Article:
This sums up what I did this year that worked very well for me

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    (Original post by vincrows)
    right, ok, I was just replying to Claree as you posted.
    What do you think?
    Do you think you're spending shorter total time on work now than 1 st year?

    but come to think of it, you scientists don't have to deal with dissertation, so things may be different from arts/humanities students........
    I'd say I'm spending much less time learning new concepts. That's the part that really gets you down in exam term tbh.

    In total I think I spent less time working last year than in IA. II will be different though as the exams are much more important, but I can't see there being nearly as much actual work to do as IA. Just revision and going over papers, which is definitely easier.

    I'd say (at least for chem) our practical reports probably take as long as a dissertation of the course of a year. I wrote 30ish last year and they probably took on average 6 hours each.
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    (Original post by Claree)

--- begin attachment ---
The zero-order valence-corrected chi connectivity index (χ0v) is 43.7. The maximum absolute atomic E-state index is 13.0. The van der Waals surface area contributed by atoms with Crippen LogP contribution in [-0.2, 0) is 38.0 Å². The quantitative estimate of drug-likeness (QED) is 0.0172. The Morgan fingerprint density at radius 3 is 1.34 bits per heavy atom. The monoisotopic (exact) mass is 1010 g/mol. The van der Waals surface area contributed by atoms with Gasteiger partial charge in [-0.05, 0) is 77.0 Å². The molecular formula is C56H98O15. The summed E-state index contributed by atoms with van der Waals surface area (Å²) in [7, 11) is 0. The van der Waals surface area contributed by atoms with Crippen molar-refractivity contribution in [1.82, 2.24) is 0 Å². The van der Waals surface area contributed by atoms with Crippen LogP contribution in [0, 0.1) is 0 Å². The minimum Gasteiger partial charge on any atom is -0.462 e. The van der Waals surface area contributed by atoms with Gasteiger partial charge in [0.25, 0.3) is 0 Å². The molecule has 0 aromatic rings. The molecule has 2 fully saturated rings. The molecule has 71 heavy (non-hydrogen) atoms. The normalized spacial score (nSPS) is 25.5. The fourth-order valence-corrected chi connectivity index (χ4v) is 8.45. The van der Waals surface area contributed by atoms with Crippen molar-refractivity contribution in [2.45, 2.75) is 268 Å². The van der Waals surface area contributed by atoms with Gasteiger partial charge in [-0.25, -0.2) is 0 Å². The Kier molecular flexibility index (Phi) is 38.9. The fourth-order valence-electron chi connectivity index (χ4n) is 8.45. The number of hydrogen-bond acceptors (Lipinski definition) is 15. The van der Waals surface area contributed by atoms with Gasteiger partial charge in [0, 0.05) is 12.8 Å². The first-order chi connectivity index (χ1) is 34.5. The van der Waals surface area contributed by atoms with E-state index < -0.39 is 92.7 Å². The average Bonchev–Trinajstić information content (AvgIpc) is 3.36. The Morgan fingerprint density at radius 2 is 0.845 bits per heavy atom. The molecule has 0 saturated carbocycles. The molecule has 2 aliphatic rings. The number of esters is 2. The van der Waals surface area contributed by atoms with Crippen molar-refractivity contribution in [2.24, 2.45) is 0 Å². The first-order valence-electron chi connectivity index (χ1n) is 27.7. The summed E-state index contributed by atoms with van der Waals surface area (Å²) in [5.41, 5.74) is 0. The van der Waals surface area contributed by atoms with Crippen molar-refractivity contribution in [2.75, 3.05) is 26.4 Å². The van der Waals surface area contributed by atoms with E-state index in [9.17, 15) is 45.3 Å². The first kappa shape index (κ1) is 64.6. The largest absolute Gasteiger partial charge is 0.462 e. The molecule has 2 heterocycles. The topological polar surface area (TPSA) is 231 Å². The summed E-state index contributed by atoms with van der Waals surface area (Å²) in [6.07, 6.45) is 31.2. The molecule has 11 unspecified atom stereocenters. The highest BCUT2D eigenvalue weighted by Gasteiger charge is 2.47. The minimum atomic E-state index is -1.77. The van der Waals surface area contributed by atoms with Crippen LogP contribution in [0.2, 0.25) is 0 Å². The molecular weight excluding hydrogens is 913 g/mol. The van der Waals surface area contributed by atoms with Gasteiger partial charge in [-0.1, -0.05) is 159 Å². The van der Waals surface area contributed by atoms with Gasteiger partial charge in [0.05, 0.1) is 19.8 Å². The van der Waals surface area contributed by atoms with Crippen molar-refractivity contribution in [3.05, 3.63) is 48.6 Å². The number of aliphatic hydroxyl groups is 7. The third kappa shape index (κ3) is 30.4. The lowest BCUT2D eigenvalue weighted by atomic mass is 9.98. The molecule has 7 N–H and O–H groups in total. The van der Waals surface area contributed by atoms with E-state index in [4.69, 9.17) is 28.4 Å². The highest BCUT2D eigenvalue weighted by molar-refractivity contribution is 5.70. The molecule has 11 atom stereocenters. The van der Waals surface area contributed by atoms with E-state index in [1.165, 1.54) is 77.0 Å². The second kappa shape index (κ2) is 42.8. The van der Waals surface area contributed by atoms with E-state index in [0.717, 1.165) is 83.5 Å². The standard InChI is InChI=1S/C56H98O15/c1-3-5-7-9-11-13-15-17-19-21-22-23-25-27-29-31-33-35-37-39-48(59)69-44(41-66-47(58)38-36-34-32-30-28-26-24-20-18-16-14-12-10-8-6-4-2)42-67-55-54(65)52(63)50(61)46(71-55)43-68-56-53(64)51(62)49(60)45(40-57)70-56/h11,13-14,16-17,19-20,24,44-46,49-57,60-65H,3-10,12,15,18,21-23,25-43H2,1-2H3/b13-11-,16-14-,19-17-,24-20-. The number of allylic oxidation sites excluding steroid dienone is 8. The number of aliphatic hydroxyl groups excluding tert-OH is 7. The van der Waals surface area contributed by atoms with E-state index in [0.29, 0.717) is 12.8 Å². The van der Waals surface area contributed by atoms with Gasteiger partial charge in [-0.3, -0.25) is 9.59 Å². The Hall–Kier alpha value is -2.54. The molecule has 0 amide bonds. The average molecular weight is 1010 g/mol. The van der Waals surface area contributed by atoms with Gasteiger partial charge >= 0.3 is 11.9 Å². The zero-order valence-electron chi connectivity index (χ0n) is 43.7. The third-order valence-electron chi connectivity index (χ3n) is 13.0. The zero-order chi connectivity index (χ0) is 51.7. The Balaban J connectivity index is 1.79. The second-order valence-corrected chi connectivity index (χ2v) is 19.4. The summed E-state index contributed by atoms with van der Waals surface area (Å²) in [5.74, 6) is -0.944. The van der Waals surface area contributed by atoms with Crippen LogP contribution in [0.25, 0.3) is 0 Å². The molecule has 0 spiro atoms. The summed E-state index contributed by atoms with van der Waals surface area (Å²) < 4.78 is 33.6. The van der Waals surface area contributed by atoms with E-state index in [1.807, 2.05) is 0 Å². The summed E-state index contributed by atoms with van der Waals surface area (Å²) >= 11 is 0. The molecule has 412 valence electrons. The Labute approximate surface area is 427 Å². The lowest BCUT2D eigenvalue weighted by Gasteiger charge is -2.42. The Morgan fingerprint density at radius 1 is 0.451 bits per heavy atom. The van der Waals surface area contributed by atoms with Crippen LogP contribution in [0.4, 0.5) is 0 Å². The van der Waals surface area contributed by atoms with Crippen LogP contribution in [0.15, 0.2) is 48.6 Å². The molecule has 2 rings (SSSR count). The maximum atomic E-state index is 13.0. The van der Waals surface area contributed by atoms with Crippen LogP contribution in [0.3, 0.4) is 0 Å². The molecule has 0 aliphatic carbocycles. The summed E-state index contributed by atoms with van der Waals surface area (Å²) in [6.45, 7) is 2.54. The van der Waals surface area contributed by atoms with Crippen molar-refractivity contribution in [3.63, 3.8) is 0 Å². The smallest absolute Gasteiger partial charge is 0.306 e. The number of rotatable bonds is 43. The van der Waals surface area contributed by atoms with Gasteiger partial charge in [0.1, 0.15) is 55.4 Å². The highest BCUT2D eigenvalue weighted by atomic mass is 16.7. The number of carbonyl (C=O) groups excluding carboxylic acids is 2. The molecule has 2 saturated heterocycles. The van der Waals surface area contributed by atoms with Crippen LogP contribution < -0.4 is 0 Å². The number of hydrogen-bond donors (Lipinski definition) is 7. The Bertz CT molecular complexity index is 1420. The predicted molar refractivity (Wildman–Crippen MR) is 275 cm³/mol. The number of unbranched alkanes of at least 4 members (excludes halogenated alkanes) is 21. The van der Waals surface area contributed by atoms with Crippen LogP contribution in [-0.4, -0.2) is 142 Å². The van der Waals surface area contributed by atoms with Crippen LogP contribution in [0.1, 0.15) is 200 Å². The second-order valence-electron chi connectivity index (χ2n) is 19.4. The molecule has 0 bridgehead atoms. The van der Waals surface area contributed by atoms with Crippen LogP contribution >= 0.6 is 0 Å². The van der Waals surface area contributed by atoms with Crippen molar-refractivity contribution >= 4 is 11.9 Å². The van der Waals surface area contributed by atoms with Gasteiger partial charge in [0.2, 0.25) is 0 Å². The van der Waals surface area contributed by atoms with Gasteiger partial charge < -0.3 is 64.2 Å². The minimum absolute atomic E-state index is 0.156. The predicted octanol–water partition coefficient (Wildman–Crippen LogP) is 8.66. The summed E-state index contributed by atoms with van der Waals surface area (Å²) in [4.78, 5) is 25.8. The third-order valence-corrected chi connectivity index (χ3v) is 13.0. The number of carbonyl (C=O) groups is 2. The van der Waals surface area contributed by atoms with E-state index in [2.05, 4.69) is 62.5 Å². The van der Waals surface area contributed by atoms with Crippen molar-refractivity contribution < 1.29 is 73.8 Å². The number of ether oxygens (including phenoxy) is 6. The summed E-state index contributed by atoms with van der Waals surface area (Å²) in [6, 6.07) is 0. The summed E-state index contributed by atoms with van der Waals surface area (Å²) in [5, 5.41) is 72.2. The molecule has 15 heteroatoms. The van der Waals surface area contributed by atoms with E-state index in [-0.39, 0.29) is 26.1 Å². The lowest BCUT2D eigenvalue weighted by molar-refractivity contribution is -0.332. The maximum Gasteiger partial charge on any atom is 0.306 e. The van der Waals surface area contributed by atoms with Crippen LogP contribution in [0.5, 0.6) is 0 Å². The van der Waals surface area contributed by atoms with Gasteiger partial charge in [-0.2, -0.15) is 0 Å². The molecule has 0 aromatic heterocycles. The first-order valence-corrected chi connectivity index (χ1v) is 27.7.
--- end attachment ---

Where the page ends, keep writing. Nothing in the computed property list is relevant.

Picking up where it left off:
Quite a lot of things...

    I'd read the lecture notes through before the lectures on them, so lectures were like revision and the extra things the lecturers said were more helpful to me, as I understood them. Then I'd read the lecture notes again after the lecture. Then I'd keep going back over earlier handouts throughout the term. Otherwise I get lost in the lectures or forget what the symbols mean half way through the lectue course. It's hard to find time for this though! The first reading always takes ages, and subsequent readings get quicker, so it helps starting as soon as possible e.g. the holidays.

    I think I'd go through notes more thoroughly, making sure that I could fit the content into a mental framework, rather than just reading them. Anything I couldn't remember on just reading it, I'd tackle it then rather than leaving it for later.

    I'd start doing past papers much earlier, say sometime through the Easter holidays, so I could get through a good number of them and have time for supervisors to help with what I couldn't do. I'd do old past paper questions and bring them to supervisions in Michaelmas and Lent. I'd try to do all past paper questions without my notes, so I'd go through the notes for a topic before starting exam qs on it. This meant that I got used to extract info from my memory rather than copying things out of notes. I'd start learning complicated proofs early, and would practise writing them from memory rather than copying them out.